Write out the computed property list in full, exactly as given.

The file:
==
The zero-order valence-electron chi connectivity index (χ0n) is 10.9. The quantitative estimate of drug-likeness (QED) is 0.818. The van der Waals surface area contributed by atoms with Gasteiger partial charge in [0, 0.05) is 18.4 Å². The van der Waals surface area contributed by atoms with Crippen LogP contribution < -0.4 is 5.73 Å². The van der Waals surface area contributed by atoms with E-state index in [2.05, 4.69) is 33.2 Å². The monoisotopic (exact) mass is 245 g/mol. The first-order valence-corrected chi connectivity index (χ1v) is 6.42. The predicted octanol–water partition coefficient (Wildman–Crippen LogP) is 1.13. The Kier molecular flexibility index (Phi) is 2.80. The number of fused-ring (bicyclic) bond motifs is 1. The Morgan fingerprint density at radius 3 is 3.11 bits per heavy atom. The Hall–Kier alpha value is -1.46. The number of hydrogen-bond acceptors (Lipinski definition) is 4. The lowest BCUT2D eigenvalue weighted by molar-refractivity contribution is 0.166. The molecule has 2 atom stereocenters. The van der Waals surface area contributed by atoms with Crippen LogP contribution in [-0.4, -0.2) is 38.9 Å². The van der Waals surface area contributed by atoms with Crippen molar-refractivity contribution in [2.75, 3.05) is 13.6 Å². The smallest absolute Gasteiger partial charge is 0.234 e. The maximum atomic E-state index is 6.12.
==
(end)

The zero-order valence-electron chi connectivity index (χ0n) is 10.9. The quantitative estimate of drug-likeness (QED) is 0.818. The van der Waals surface area contributed by atoms with Gasteiger partial charge in [0, 0.05) is 18.4 Å². The van der Waals surface area contributed by atoms with Crippen LogP contribution < -0.4 is 5.73 Å². The van der Waals surface area contributed by atoms with E-state index in [2.05, 4.69) is 33.2 Å². The monoisotopic (exact) mass is 245 g/mol. The first-order valence-corrected chi connectivity index (χ1v) is 6.42. The predicted octanol–water partition coefficient (Wildman–Crippen LogP) is 1.13. The Kier molecular flexibility index (Phi) is 2.80. The number of fused-ring (bicyclic) bond motifs is 1. The Morgan fingerprint density at radius 3 is 3.11 bits per heavy atom. The Hall–Kier alpha value is -1.46. The number of hydrogen-bond acceptors (Lipinski definition) is 4. The lowest BCUT2D eigenvalue weighted by molar-refractivity contribution is 0.166. The molecule has 2 atom stereocenters. The van der Waals surface area contributed by atoms with Crippen LogP contribution in [-0.4, -0.2) is 38.9 Å². The van der Waals surface area contributed by atoms with Crippen molar-refractivity contribution in [2.75, 3.05) is 13.6 Å². The smallest absolute Gasteiger partial charge is 0.234 e. The maximum atomic E-state index is 6.12.